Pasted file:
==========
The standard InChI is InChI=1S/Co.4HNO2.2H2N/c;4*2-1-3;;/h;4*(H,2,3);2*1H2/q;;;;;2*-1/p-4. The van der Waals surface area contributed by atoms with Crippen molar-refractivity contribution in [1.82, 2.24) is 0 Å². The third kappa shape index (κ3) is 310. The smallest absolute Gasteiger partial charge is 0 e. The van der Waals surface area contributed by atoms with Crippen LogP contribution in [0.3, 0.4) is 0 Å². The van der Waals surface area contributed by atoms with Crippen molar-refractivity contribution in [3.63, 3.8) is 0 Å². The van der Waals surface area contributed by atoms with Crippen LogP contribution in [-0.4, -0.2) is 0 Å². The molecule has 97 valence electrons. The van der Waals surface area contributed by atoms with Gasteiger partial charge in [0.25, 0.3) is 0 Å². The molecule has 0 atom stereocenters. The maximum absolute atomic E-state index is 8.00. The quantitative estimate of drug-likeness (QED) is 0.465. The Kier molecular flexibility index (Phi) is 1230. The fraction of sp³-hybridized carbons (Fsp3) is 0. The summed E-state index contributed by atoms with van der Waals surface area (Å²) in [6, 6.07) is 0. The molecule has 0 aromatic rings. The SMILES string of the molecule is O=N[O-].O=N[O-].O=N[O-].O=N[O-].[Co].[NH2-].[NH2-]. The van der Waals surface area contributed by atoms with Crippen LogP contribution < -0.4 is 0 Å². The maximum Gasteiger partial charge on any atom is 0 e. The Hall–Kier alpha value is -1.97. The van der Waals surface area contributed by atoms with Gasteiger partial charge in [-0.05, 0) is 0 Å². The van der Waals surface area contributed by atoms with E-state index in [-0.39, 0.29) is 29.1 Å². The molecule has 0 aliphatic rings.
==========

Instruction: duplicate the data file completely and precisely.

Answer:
The standard InChI is InChI=1S/Co.4HNO2.2H2N/c;4*2-1-3;;/h;4*(H,2,3);2*1H2/q;;;;;2*-1/p-4. The van der Waals surface area contributed by atoms with Crippen molar-refractivity contribution in [1.82, 2.24) is 0 Å². The third kappa shape index (κ3) is 310. The smallest absolute Gasteiger partial charge is 0 e. The van der Waals surface area contributed by atoms with Crippen LogP contribution in [0.3, 0.4) is 0 Å². The van der Waals surface area contributed by atoms with Crippen molar-refractivity contribution in [3.63, 3.8) is 0 Å². The van der Waals surface area contributed by atoms with Crippen LogP contribution in [-0.4, -0.2) is 0 Å². The molecule has 97 valence electrons. The van der Waals surface area contributed by atoms with Gasteiger partial charge in [0.25, 0.3) is 0 Å². The molecule has 0 atom stereocenters. The maximum absolute atomic E-state index is 8.00. The quantitative estimate of drug-likeness (QED) is 0.465. The Kier molecular flexibility index (Phi) is 1230. The fraction of sp³-hybridized carbons (Fsp3) is 0. The summed E-state index contributed by atoms with van der Waals surface area (Å²) in [6, 6.07) is 0. The molecule has 0 aromatic rings. The SMILES string of the molecule is O=N[O-].O=N[O-].O=N[O-].O=N[O-].[Co].[NH2-].[NH2-]. The van der Waals surface area contributed by atoms with Crippen LogP contribution < -0.4 is 0 Å². The maximum Gasteiger partial charge on any atom is 0 e. The Hall–Kier alpha value is -1.97. The van der Waals surface area contributed by atoms with Gasteiger partial charge in [-0.05, 0) is 0 Å². The van der Waals surface area contributed by atoms with E-state index in [-0.39, 0.29) is 29.1 Å². The molecule has 0 aliphatic rings.